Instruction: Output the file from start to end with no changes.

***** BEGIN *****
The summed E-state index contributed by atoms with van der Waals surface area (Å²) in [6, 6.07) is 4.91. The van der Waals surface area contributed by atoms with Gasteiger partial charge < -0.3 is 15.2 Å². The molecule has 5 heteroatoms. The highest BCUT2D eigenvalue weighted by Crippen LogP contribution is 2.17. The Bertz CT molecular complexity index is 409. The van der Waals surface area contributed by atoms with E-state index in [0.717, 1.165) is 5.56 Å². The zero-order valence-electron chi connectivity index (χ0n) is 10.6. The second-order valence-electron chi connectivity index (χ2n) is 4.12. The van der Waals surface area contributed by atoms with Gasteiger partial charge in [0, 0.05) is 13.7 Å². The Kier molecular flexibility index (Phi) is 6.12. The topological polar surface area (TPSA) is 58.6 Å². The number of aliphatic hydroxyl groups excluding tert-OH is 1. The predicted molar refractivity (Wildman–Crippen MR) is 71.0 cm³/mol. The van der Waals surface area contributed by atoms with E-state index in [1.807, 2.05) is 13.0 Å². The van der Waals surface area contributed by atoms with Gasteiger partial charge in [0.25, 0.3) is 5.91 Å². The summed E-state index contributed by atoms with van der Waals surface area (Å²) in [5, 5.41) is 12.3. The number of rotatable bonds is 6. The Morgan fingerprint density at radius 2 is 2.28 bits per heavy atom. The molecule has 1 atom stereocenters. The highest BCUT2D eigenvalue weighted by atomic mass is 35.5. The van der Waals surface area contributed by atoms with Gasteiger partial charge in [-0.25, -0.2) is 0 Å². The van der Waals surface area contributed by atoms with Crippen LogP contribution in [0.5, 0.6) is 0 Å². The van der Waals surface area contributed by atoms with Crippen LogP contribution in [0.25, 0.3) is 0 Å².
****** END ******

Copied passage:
The summed E-state index contributed by atoms with van der Waals surface area (Å²) in [6, 6.07) is 4.91. The van der Waals surface area contributed by atoms with Gasteiger partial charge < -0.3 is 15.2 Å². The molecule has 5 heteroatoms. The highest BCUT2D eigenvalue weighted by Crippen LogP contribution is 2.17. The Bertz CT molecular complexity index is 409. The van der Waals surface area contributed by atoms with E-state index in [0.717, 1.165) is 5.56 Å². The zero-order valence-electron chi connectivity index (χ0n) is 10.6. The second-order valence-electron chi connectivity index (χ2n) is 4.12. The van der Waals surface area contributed by atoms with Gasteiger partial charge in [0, 0.05) is 13.7 Å². The Kier molecular flexibility index (Phi) is 6.12. The topological polar surface area (TPSA) is 58.6 Å². The number of aliphatic hydroxyl groups excluding tert-OH is 1. The predicted molar refractivity (Wildman–Crippen MR) is 71.0 cm³/mol. The van der Waals surface area contributed by atoms with E-state index in [1.807, 2.05) is 13.0 Å². The van der Waals surface area contributed by atoms with Gasteiger partial charge in [0.25, 0.3) is 5.91 Å². The summed E-state index contributed by atoms with van der Waals surface area (Å²) in [5, 5.41) is 12.3. The number of rotatable bonds is 6. The Morgan fingerprint density at radius 2 is 2.28 bits per heavy atom. The molecule has 1 atom stereocenters. The highest BCUT2D eigenvalue weighted by atomic mass is 35.5. The van der Waals surface area contributed by atoms with Gasteiger partial charge in [-0.25, -0.2) is 0 Å². The van der Waals surface area contributed by atoms with Crippen LogP contribution in [0.5, 0.6) is 0 Å². The van der Waals surface area contributed by atoms with Crippen LogP contribution in [0.25, 0.3) is 0 Å².